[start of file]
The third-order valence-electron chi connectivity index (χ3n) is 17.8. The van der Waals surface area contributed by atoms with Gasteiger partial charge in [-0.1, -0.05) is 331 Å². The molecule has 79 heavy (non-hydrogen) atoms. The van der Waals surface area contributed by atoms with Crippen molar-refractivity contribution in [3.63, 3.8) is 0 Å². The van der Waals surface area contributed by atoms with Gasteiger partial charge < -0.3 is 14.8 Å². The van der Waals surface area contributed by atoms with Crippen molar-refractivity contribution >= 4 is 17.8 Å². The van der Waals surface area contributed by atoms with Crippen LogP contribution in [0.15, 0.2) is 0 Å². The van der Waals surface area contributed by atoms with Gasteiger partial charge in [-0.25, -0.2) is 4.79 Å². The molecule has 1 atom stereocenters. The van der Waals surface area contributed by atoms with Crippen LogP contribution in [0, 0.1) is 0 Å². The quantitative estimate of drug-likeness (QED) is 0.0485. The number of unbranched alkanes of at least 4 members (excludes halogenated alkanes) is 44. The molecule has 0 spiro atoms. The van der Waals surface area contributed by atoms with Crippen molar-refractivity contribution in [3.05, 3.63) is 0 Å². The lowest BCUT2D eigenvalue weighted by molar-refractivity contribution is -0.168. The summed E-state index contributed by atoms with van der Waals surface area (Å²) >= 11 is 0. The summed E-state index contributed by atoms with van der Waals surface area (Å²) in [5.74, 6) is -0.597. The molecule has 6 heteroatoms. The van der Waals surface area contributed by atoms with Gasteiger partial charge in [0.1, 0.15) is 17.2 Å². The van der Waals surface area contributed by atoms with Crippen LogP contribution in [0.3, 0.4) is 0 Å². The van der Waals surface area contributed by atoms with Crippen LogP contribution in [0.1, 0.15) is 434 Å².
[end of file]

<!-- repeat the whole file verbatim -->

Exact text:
The third-order valence-electron chi connectivity index (χ3n) is 17.8. The van der Waals surface area contributed by atoms with Gasteiger partial charge in [-0.1, -0.05) is 331 Å². The molecule has 79 heavy (non-hydrogen) atoms. The van der Waals surface area contributed by atoms with Crippen molar-refractivity contribution in [3.63, 3.8) is 0 Å². The van der Waals surface area contributed by atoms with Gasteiger partial charge < -0.3 is 14.8 Å². The van der Waals surface area contributed by atoms with Crippen molar-refractivity contribution >= 4 is 17.8 Å². The van der Waals surface area contributed by atoms with Crippen LogP contribution in [0.15, 0.2) is 0 Å². The van der Waals surface area contributed by atoms with Gasteiger partial charge in [-0.25, -0.2) is 4.79 Å². The molecule has 1 atom stereocenters. The van der Waals surface area contributed by atoms with Crippen LogP contribution in [0, 0.1) is 0 Å². The quantitative estimate of drug-likeness (QED) is 0.0485. The number of unbranched alkanes of at least 4 members (excludes halogenated alkanes) is 44. The molecule has 0 spiro atoms. The van der Waals surface area contributed by atoms with Crippen molar-refractivity contribution in [3.05, 3.63) is 0 Å². The lowest BCUT2D eigenvalue weighted by molar-refractivity contribution is -0.168. The summed E-state index contributed by atoms with van der Waals surface area (Å²) >= 11 is 0. The summed E-state index contributed by atoms with van der Waals surface area (Å²) in [5.74, 6) is -0.597. The molecule has 6 heteroatoms. The van der Waals surface area contributed by atoms with Gasteiger partial charge in [0.1, 0.15) is 17.2 Å². The van der Waals surface area contributed by atoms with Crippen LogP contribution in [0.3, 0.4) is 0 Å². The van der Waals surface area contributed by atoms with Crippen LogP contribution in [0.1, 0.15) is 434 Å².